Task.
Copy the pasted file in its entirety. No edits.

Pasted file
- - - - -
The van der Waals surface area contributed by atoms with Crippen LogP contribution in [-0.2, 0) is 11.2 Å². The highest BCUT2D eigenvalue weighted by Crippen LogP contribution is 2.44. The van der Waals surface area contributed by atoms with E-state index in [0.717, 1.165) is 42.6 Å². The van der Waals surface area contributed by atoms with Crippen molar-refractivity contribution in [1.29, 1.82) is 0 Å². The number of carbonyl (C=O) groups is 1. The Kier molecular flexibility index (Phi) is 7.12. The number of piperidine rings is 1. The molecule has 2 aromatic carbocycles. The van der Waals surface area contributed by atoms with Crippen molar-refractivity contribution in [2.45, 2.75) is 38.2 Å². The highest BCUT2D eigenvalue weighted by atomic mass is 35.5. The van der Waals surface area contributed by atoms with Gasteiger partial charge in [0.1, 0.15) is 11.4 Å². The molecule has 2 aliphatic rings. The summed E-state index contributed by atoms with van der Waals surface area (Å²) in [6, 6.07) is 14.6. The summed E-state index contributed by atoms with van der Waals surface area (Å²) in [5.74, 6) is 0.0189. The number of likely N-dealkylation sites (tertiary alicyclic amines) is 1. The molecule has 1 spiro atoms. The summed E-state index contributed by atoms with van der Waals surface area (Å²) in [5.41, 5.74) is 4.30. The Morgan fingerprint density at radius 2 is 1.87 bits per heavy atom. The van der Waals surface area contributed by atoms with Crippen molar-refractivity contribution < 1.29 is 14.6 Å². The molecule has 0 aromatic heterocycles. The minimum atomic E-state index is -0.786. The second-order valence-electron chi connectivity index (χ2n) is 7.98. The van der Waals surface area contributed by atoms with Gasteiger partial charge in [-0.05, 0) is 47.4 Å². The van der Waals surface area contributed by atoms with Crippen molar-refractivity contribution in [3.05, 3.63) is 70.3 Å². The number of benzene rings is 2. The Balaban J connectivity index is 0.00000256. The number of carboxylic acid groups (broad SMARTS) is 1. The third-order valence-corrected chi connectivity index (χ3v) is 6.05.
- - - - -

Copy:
The van der Waals surface area contributed by atoms with Crippen LogP contribution in [-0.2, 0) is 11.2 Å². The highest BCUT2D eigenvalue weighted by Crippen LogP contribution is 2.44. The van der Waals surface area contributed by atoms with E-state index in [0.717, 1.165) is 42.6 Å². The van der Waals surface area contributed by atoms with Crippen molar-refractivity contribution in [1.29, 1.82) is 0 Å². The number of carbonyl (C=O) groups is 1. The Kier molecular flexibility index (Phi) is 7.12. The number of piperidine rings is 1. The molecule has 2 aromatic carbocycles. The van der Waals surface area contributed by atoms with Crippen molar-refractivity contribution in [2.45, 2.75) is 38.2 Å². The highest BCUT2D eigenvalue weighted by atomic mass is 35.5. The van der Waals surface area contributed by atoms with Gasteiger partial charge in [0.1, 0.15) is 11.4 Å². The molecule has 2 aliphatic rings. The summed E-state index contributed by atoms with van der Waals surface area (Å²) in [6, 6.07) is 14.6. The summed E-state index contributed by atoms with van der Waals surface area (Å²) in [5.74, 6) is 0.0189. The number of likely N-dealkylation sites (tertiary alicyclic amines) is 1. The molecule has 1 spiro atoms. The summed E-state index contributed by atoms with van der Waals surface area (Å²) in [5.41, 5.74) is 4.30. The Morgan fingerprint density at radius 2 is 1.87 bits per heavy atom. The van der Waals surface area contributed by atoms with Crippen molar-refractivity contribution < 1.29 is 14.6 Å². The molecule has 0 aromatic heterocycles. The minimum atomic E-state index is -0.786. The second-order valence-electron chi connectivity index (χ2n) is 7.98. The van der Waals surface area contributed by atoms with Gasteiger partial charge in [-0.05, 0) is 47.4 Å². The van der Waals surface area contributed by atoms with Crippen molar-refractivity contribution in [3.05, 3.63) is 70.3 Å². The number of benzene rings is 2. The Balaban J connectivity index is 0.00000256. The number of carboxylic acid groups (broad SMARTS) is 1. The third-order valence-corrected chi connectivity index (χ3v) is 6.05.